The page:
I love exploring Islamic presence on my travels, especially in the West where the influence of Muslim culture can be observed in the most curious ways.
Whether it be the ubiquitous kebab shop run by a migrant Turk or the adoption of shemagh scarves by trendy teens.
But the most obvious statement of the ‘western Muslim’ presence are the mosques. Waves of Muslim immigration and conversions across the western hemisphere mean Islamic places of worship are literally everywhere.
Some of these have been well-documented, such as the iconic Blue Mosque in Istanbul, and the Central London Mosque, whilst others not so. This photographic journey brings to light eight lesser known mosques, I have stumbled upon whilst wandering through the western world, each one reveals something different about the Muslims living in the West.
Bath, England: The Bath Islamic Society’s mosque stays true to the very first mosques seen in the west, or indeed anywhere in the world, by converting an existing building is converted into a community prayer space. An approach that is the most faithful to the very first mosque – a simple conversion of one part of the Prophet Muhammad’s house in Medina was what became Islam’s first place of worship. In this case, it happens to be in a beautiful Georgian building, typical of this stunning west country city.
Rhodes, Greece: The Suleiman Mosque was built in 1808 on the site of an older mosque to honour the Ottoman Sultan, Suleiman the Magnificent. Having conquered vast swathes of Europe, it will come as no surprise to learn that many corners of Europe hide a little bit of the Turkish-Ottoman influence.
Brooklyn, New York, USA: The Masjid al Farooq, like the Bath mosque, makes use of an existing building. Sitting on a busy high street in an overtly Muslim area of the Big Apple, it is surrounded by Islamic book shops, libraries, clothes stores and halal shops. The users are mainly local converts.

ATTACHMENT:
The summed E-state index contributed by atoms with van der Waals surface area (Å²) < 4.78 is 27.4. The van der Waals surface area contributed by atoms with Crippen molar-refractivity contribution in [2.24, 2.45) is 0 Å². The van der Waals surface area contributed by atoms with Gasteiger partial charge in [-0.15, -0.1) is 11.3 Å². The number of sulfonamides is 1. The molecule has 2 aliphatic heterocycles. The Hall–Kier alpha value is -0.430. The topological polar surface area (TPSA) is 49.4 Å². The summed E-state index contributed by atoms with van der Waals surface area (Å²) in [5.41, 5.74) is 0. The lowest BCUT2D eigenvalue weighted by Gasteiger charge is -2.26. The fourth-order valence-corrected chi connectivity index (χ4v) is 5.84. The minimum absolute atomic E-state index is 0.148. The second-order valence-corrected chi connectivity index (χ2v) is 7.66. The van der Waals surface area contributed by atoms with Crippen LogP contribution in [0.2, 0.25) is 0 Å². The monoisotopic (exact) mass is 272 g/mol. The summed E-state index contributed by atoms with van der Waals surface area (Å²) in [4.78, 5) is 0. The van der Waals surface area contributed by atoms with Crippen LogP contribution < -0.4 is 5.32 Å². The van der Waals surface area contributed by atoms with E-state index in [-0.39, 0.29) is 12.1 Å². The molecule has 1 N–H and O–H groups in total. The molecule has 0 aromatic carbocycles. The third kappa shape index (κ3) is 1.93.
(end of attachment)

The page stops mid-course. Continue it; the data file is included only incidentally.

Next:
The Hague, Netherlands: Al Madinah Mosque is purpose-built and like so many purpose built mosques across Europe, draws upon the cliched ‘onion-dome’ seen in many classic Arabian nights tales, from Aladdin to Ali Baba. The mosque’s design has been quite obviously influenced by the Prophet Muhammad in its use of green for the dome – said to have been his favourite colour. The name of the mosque, ‘The Medina’ mosque is also a direct reference to the city in Saudi Arabia where Muhammad and his followers were first given refuge – often known as the ‘Prophet’s city’.
Vienna, Austria: The Islamic Center, on the bank of the Danube in Vienna takes inspiration from the Ottoman mosques of the past. Built in 1975 using funds donated by Saudi Arabian ruler King Faisal Ibn Abdul Aziz, The Islamic Center’s design, like it’s Dutch counterpart, has been influenced by the ‘Prophet’s’ colour green. Funds from Saudi royalty have helped to construct a number of mosques and centre’s of learning across the globe.
Sofia, Bulgaria: The Banya Bashi Mosque is believed by some to have been built by that great master of Ottoman architecture, Mimar Sinan, who worked under Suleiman the Magnificent. The Banya Bashi was built in 1576 and the name means ‘a lot of baths’, a reference to the numerous Turkish baths nearby.
Mangalia, Romania: Built in 1573, during the height of the Ottoman rule, the Esmahan Mosque is believed to have been constructed by order of an Ottoman Princess. The tiny little mosque has a humble and quaint appearance yet offers huge clues about Romania’s hidden Islamic past.
This final mosque is a symbol of much hope for the UK and was the country’s first purpose-built mosque. It’s constructor, Orientalist, Dr Gottlieb Wilhelm Leitner was born to Jewish parents in the city of ‘Pest’, now part of Budapest, Hungary.
A gifted linguist from an early age, the young Leitner went to Istanbul to study Arabic and Turkish at a madrassah and even memorised large sections of the Qur’an. By 10 he was fluent in both languages and had already mastered every major European one. His talents didn’t go unnoticed, and at the tender age of 15 he became the official ‘First Class’ interpreter to the British Commissariat of the Crimea, with the rank of Colonel.
When the war ended Leitner decided to pursue divinity studies at King’s College London, where aged only 21 he became Professor of Arabic and Muslim Law. He went on to spend a large chunk of his life in the Punjab region of India as Principal of Government College in Lahore and is one of the key founding members of the University of the Punjab.
Leitner returned to the UK determined to establish a college for Oriental studies and found his way to Woking, where through his contacts in India, he convinced Begum Shah Jahan, the Nawab Begum of the princely state of Bhopal, to make a considerable donation towards the building of the The Shah Jahan Mosque in 1889 – honouring the Begum by naming it after her.
The Woking mosque, as it is often called, has become the symbol of a ‘British’ Islam, not just as the first purpose-built mosque, but also because many of the earliest known English converts were among its users, including Lord Headley and Marmaduke Pickthall, the famous Quran translator who began life as the son of a Cambridge Reverend. Pickthall went on to serve as Imam at the mosque, which is now listed a grade II building.
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